The Jersey Journal
|Editor||Judith A. Locorriere|
Secaucus, New Jersey
The Jersey Journal is a newspaper published from Monday through Saturday, covering news and events throughout Hudson County, New Jersey. The headquarters were in Jersey City at Journal Square which was named after the newspaper until relocating to Secaucus in January 2014. It is a sister paper to The Star-Ledger of Newark, New Jersey, The Times of Trenton and the Staten Island Advance, all of which are owned by Advance Publications, which bought the paper in 1945. In August 2013, the paper announced it would re-locate it headquarters to Secaucus. In 2013, Advance Publications announced it was exploring changes that affect cost and efficiency among it New Jersey properties, including possible consolidations but no changes in the frequency of publication of any of the newspapers, nor the elimination of home delivery or mergers of newspapers themselves were being considered.
The Jersey Journal was originally known as the Evening Journal and was first published on May 2, 1867. The newspaper's founders were William Dunning and Zebina K. Pangborn. The newspaper's first offices were at 13 Exchange Place with a reported initial capitalization of $119. A new office building located at 37 Montgomery Street was built by the newspaper in 1874. Editor Joseph A. Dear, changed the Evening Journal to its current name the Jersey Journal in 1909. The newspaper relocated again, in 1911, to a building at the northeast corner of Bergen and Sip avenues. This building was demolished in 1923 to make room for Journal Square. The newspaper's current headquarters building is located at 30 Journal Square. In December 2012 it was announced that the newspaper would sell the building and relocate to another location in Hudson County. In August 2013 the paper announced it would re-locate to Secaucus, which it did in January 2014.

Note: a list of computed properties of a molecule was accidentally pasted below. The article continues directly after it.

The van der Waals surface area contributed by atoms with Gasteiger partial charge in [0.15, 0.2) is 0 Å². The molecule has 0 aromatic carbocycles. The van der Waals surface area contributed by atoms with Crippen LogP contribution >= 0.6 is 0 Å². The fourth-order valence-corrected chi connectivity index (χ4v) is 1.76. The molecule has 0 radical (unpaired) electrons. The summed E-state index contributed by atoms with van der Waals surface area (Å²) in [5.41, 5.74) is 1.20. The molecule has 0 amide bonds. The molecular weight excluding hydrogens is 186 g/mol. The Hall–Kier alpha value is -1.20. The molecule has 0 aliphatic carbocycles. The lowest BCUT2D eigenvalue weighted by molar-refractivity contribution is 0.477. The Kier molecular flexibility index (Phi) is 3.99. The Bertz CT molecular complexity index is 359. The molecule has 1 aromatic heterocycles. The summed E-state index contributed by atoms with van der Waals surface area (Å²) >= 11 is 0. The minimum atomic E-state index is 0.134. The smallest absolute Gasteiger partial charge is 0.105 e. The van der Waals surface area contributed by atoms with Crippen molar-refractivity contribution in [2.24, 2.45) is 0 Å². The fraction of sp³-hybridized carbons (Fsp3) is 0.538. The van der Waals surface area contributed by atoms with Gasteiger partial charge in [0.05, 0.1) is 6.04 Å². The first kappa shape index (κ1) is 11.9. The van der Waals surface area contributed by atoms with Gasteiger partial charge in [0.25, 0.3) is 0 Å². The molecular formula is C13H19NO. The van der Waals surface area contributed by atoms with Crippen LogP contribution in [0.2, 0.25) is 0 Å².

On February 2, 2009, the Jersey Journal announced that the paper (along with its sister weekly papers in Hudson County), would close on April 13, 2009, if the papers' "revenue is not sufficient to support the papers' reduced expense plan." Its weekly Spanish-language publication, El Nuevo Hudson, ceased publication after the February 26 edition.
Newspapers in Education Program
The Jersey Journal's Newspapers in Education Program, supported with an additional sponsorship, comprises three annual events and awards, Hudson County Science Fair, the Hudson County Spelling Bee, and the Everyday Heroes Awards.
- 1867-1909: The publication begins as "The Evening Journal" in Jersey City, New Jersey.
- 1909-1951: The newspaper's name becomes "The Jersey Journal".
- 1951: The paper merges with The Jersey Observer.
- 2014: The paper's offices move from Jersey City to Secaucus.
- "The Jersey Journal". Advance Publications. Retrieved 2008-07-06.
The Jersey Journal, flagship publication of The Evening Journal Association, covers New Jersey's Hudson County, a diverse, densely populated and exciting area with one of world's best views: the Manhattan skyline. The conveniently sized tabloid paper does community journalism right, as numerous awards from regional and state associations attest. Its focus on the highs and lows of everyday urban life gives it the edge in a media-saturated area.
- Sibayan, Reena Rose (August 15, 2013). "Jersey Journal to move headquarters to Secaucus in the fall". The Jersey Journal. Retrieved 2013-08-15.
- Sherman, Ted (December 5, 2013). "Owners of Star-Ledger, NJ.com and sister newspapers studying possible consolidations". NJ.com. Retrieved 2013-12-07.
- "Jersey Journal". Jersey City: Past and Present. New Jersey City University. Retrieved May 28, 2012.
- Mcdonald, Terrence (December 5, 2012). "The Jersey Journal finalizing sale of its Journal Square offices in Jersey City". The Jersey Journal. Retrieved 2012-12-05.
- Jersey Journal: "Jersey Journal parent company warns employees of possible closure; publisher optimistic paper can be saved". NJ.com. February 2, 2009.
- "Newspapers in Education: Contact". Evening Journal Association.
- "The Jersey Journal". Library of Congress. Retrieved 2014-01-08.